“At the present rate of nitrogen buildup, it’s only a matter of time before light will be filtered out of the atmosphere and none of our land will be usable.” — Kenneth Watt, Ecologist

“Air pollution…is certainly going to take hundreds of thousands of lives in the next few years alone.” — Paul Ehrlich, Stanford University biologist

Ok, Ehrlich was sorta right on this, if you restrict his predictions to modern Communist China, where they are showing the typical communist/socialist contempt for the environment.

“By the year 2000, if present trends continue, we will be using up crude oil at such a rate…that there won’t be any more crude oil. You’ll drive up to the pump and say, `Fill ‘er up, buddy,’ and he’ll say, `I am very sorry, there isn’t any.’” — Kenneth Watt, Ecologist

Now we get to my personal favorite, although probably not Al Gore‘s…
“The world has been chilling sharply for about twenty years,” he declared. “If present trends continue, the world will be about four degrees colder for the global mean temperature in 1990, but eleven degrees colder in the year 2000. This is about twice what it would take to put us into an ice age.” — Kenneth Watt, Ecologist

2014 Update: Wired Magazine publishes this article: Renewables Aren’t Enough. Clean Coal Is the Future

It wouldn’t be Lenin’s Birthday with out this clip of the late George Carlin discussing “Saving the Planet.”

Quote of the Day

“The Democrats’ central concern isn’t that taxes will be raised on the middle class, but that Republicans are taking away money that Democrats believe belongs to the federal government. This is the root of all the “heist” rhetoric — Democrats no longer believe in the basic principle of private property.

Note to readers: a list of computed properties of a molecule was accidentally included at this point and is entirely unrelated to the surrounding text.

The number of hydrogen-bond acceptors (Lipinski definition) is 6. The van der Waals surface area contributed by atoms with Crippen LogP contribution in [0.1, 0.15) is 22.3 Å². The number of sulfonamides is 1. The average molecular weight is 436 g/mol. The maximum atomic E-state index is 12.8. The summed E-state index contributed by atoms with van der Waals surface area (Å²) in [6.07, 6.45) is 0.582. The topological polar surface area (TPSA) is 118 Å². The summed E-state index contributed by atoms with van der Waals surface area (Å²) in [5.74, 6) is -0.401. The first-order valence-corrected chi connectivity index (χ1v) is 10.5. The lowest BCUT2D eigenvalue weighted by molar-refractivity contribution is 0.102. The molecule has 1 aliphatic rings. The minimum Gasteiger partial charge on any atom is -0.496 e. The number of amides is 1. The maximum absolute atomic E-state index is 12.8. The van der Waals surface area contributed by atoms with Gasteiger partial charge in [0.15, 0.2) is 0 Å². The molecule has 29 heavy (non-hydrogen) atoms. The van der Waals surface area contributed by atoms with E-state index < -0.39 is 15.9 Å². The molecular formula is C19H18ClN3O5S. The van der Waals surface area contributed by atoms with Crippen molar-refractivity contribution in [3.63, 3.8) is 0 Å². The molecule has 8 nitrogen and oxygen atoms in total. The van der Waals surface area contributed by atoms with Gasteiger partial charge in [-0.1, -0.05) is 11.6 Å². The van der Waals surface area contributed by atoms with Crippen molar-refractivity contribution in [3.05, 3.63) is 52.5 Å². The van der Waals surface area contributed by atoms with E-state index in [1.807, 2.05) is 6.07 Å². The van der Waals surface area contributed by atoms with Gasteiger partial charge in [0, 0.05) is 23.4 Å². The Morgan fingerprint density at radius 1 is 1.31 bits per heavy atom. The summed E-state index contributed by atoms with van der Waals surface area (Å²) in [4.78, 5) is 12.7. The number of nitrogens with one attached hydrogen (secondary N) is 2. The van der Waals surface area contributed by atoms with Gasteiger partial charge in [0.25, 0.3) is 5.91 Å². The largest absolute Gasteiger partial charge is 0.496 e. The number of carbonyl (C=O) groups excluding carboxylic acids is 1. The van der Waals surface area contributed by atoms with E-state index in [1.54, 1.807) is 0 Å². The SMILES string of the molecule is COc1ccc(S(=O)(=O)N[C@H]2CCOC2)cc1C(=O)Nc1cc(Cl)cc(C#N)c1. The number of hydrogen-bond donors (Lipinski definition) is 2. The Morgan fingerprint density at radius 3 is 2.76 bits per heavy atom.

Tyler O’Neil

Happy Lenin’s Birthday!

Yup, it’s time for the annual Lenin’s Birthday post!

For those of you coming in late to the party, Earth Day” is on Lenin’s Birthday.  Not a coincidence, given that the “founder” of Earth Day was much more a “Watermelon” than an actual environmentalist. Watermelon: Thin layer of green of the outside, red to the core.

Let’s review the predictions from the very first so called “Earth Day” back in 1970.

“Civilization will end within 15 or 30 years unless immediate action is taken against problems facing mankind.” — George Wald, Harvard Biologist

“Population will inevitably and completely outstrip whatever small increases in food supplies we make. The death rate will increase until at least 100-200 million people per year will be starving to death during the next ten years.” — Paul Ehrlich, Stanford University biologist

“By…[1975] some experts feel that food shortages will have escalated the present level of world hunger and starvation into famines of unbelievable proportions. Other experts, more optimistic, think the ultimate food-population collision will not occur until the decade of the 1980s.” — Paul Ehrlich, Stanford University biologist